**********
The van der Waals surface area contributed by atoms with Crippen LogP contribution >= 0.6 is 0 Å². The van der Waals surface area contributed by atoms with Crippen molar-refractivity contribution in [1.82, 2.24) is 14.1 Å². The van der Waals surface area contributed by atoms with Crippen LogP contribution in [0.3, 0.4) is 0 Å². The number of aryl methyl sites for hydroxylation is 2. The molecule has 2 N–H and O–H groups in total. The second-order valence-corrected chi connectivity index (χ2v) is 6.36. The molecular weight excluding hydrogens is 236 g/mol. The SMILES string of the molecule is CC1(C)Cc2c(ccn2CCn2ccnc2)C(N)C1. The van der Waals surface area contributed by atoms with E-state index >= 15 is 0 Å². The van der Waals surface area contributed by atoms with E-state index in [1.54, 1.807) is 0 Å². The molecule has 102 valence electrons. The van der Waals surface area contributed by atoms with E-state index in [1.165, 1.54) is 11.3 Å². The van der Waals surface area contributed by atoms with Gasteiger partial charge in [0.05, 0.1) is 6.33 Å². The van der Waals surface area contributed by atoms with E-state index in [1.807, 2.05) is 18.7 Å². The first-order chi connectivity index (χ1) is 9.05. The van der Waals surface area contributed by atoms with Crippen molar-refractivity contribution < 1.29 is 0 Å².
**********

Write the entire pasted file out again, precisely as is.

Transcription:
The van der Waals surface area contributed by atoms with Crippen LogP contribution >= 0.6 is 0 Å². The van der Waals surface area contributed by atoms with Crippen molar-refractivity contribution in [1.82, 2.24) is 14.1 Å². The van der Waals surface area contributed by atoms with Crippen LogP contribution in [0.3, 0.4) is 0 Å². The number of aryl methyl sites for hydroxylation is 2. The molecule has 2 N–H and O–H groups in total. The second-order valence-corrected chi connectivity index (χ2v) is 6.36. The molecular weight excluding hydrogens is 236 g/mol. The SMILES string of the molecule is CC1(C)Cc2c(ccn2CCn2ccnc2)C(N)C1. The van der Waals surface area contributed by atoms with E-state index >= 15 is 0 Å². The van der Waals surface area contributed by atoms with E-state index in [1.54, 1.807) is 0 Å². The molecule has 102 valence electrons. The van der Waals surface area contributed by atoms with E-state index in [1.165, 1.54) is 11.3 Å². The van der Waals surface area contributed by atoms with Gasteiger partial charge in [0.05, 0.1) is 6.33 Å². The van der Waals surface area contributed by atoms with E-state index in [1.807, 2.05) is 18.7 Å². The first-order chi connectivity index (χ1) is 9.05. The van der Waals surface area contributed by atoms with Crippen molar-refractivity contribution < 1.29 is 0 Å².